After two-year delay, TfL fits automatic brakes to trams

As we approach the third anniversary of the Sandilands tram crash, Transport for London has announced that the fleet of trams operating on the Croydon network are to be fitted with an automatic braking system.

The tram was going at four times the speed limit when it left the tracks at Sandilands in November 2016

Seven people were killed and 61 others seriously injured when a tram travelling from New Addington to Wimbledon came off the rails when travelling at four times the speed limit early on the morning of November 9, 2016.

The crash is still subject of a police investigation – a delay which is causing significant grief and stress for the families of the victims.

The crash highlighted that trams lack a significant safety feature – an automatic brake, or “dead man’s handle” – which has been routinely included in trains and Tube trains built for service in this country since the Moorgate Tube disaster in 1975.

The fleet of Croydon trams went into service 25 years after the Moorgate crash.

An automatic braking system was one of 15 safety measures recommended by the Rail Accidents Investigation Branch (RAIB) following its inquiry. That report was published nearly two years ago.

TfL said that the installation of the new brakes system took three years because it “needed to be right”.

Yellow beacons on tracks will monitor speeds and automatically apply the brakes if a tram exceeds speed limits.

“This is a particularly complex system where you are dealing with trams that are 20 years old and we’re having to install something that interferes… with the acceleration and braking systems of the tram and we need to know it’s right,” said Mark Davis, Transport for London’s general manager of London Trams.

The new braking system would initially be configured for priority high-risk locations, but would be fitted in all trams by the end of the year, according to TfL.

In a press release issued yesterday, TfL said that Engineering Support Group Limited had been given the contract to build and install the new safety system by the end of this year.

“It will automatically apply the brakes and bring a moving tram to a controlled stop if exceeding the speed limit at designated locations,” TfL said.

“Work began on the feasibility of introducing this new safety measure, which has not been introduced on any UK trams before, shortly after the tragic overturning at Sandilands, Croydon, in November 2016. It is expected to be fully operational by the end of 2019, including a period of training and familiarisation with tram drivers, and will operate alongside the driver protection device that has been in operation since September 2017, alerting to any signs of driver distraction and fatigue.”

TfL’s slow pace of implementation of the RAIB recommendations has not been confined to the braking system.

TfL said yesterday, “A new emergency lighting system, which will operate independently of the tram’s battery in the event of an emergency, has also been procured and will be installed over the summer, addressing [RAIB] Recommendation 7. Extensive testing with safety experts has also progressed and a new higher specification film that is 75 per cent thicker (from 100microns to 175microns) will be fitted to all doors and windows to improve containment, as per Recommendation 6, by spring.”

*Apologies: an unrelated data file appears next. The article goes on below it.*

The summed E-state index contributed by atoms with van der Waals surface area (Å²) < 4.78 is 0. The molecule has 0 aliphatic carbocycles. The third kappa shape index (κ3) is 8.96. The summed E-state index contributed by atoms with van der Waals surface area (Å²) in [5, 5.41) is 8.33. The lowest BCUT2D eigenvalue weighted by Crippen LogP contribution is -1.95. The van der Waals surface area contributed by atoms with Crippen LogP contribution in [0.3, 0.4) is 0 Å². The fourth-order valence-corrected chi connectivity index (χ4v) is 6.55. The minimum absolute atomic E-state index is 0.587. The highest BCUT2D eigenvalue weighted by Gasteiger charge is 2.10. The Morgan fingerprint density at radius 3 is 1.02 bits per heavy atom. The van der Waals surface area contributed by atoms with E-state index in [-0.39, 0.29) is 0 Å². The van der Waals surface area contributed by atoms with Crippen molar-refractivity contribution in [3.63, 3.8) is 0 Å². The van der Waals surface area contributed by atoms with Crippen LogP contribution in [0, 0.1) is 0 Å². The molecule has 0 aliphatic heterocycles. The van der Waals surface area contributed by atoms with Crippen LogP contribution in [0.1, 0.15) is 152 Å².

During its investigations the RAIB found the driver had taken a micro-sleep and that this was linked to fatigue, probably caused by Tram Operations Ltd’s shift working system.

Muhammed Ali: forgot to mention he works for TfL

Investigations by transport safety campaigners have discovered that senior TfL officials failed to pass on internal reports into driver fatigue to the accident investigators.

Some senior TfL officials – such as Leon Daniels, the managing director for surface transport at the time of the Croydon tram crash – were known to have had close connections with the tram operating company.

But calls for TfL’s failures to hand over this significant evidence on driver fatigue to be investigated further have so far been rejected as unnecessary by the Mayor of London, Sadiq Khan, and his deputy mayor for transport, Heidi Alexander.

There is more than a whiff of the stench of a cover-up about this, particularly since evidence has been uncovered that, before they eventually handed over the fatigue review to the crash investigations teams, TfL doctored the report.

Earlier this month, at a Croydon Town Hall meeting, the Labour-run council was asked whether it supported a further investigation into how TfL failed to provide full information to the tram crash investigators. That public question was taken by Councillor Muhammad Ali, the deputy cabinet member for transport in the borough.

Councillor Ali adopted the party line from City Hall, saying that there was no reason whatsoever for TfL to investigate why its senior directors failed to pass on Tram Operations Ltd’s driver fatigue review to the crash investigators.

While it is all properly listed in his declaration of interests, when giving this response, Councillor Ali forgot to mention to those in the Town Hall what his day job is. He works on health and safety for … Transport for London.

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